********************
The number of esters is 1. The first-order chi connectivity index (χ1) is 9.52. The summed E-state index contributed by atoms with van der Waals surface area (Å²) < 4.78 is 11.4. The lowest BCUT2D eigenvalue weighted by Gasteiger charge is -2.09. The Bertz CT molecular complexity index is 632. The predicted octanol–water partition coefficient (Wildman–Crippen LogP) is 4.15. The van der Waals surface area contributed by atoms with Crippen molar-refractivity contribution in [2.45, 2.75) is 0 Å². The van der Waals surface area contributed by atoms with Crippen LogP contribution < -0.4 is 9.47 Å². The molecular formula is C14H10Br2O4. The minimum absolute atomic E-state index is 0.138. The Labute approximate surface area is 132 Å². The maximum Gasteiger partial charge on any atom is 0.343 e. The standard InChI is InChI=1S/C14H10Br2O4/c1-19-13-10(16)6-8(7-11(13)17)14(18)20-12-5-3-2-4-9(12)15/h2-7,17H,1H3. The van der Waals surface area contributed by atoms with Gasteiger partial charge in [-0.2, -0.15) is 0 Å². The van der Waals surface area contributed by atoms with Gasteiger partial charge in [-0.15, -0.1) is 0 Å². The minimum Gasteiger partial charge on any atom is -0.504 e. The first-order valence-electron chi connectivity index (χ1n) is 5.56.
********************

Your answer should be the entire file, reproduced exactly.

The number of esters is 1. The first-order chi connectivity index (χ1) is 9.52. The summed E-state index contributed by atoms with van der Waals surface area (Å²) < 4.78 is 11.4. The lowest BCUT2D eigenvalue weighted by Gasteiger charge is -2.09. The Bertz CT molecular complexity index is 632. The predicted octanol–water partition coefficient (Wildman–Crippen LogP) is 4.15. The van der Waals surface area contributed by atoms with Crippen molar-refractivity contribution in [2.45, 2.75) is 0 Å². The van der Waals surface area contributed by atoms with Crippen LogP contribution < -0.4 is 9.47 Å². The molecular formula is C14H10Br2O4. The minimum absolute atomic E-state index is 0.138. The Labute approximate surface area is 132 Å². The maximum Gasteiger partial charge on any atom is 0.343 e. The standard InChI is InChI=1S/C14H10Br2O4/c1-19-13-10(16)6-8(7-11(13)17)14(18)20-12-5-3-2-4-9(12)15/h2-7,17H,1H3. The van der Waals surface area contributed by atoms with Gasteiger partial charge in [-0.2, -0.15) is 0 Å². The van der Waals surface area contributed by atoms with Gasteiger partial charge in [-0.15, -0.1) is 0 Å². The minimum Gasteiger partial charge on any atom is -0.504 e. The first-order valence-electron chi connectivity index (χ1n) is 5.56.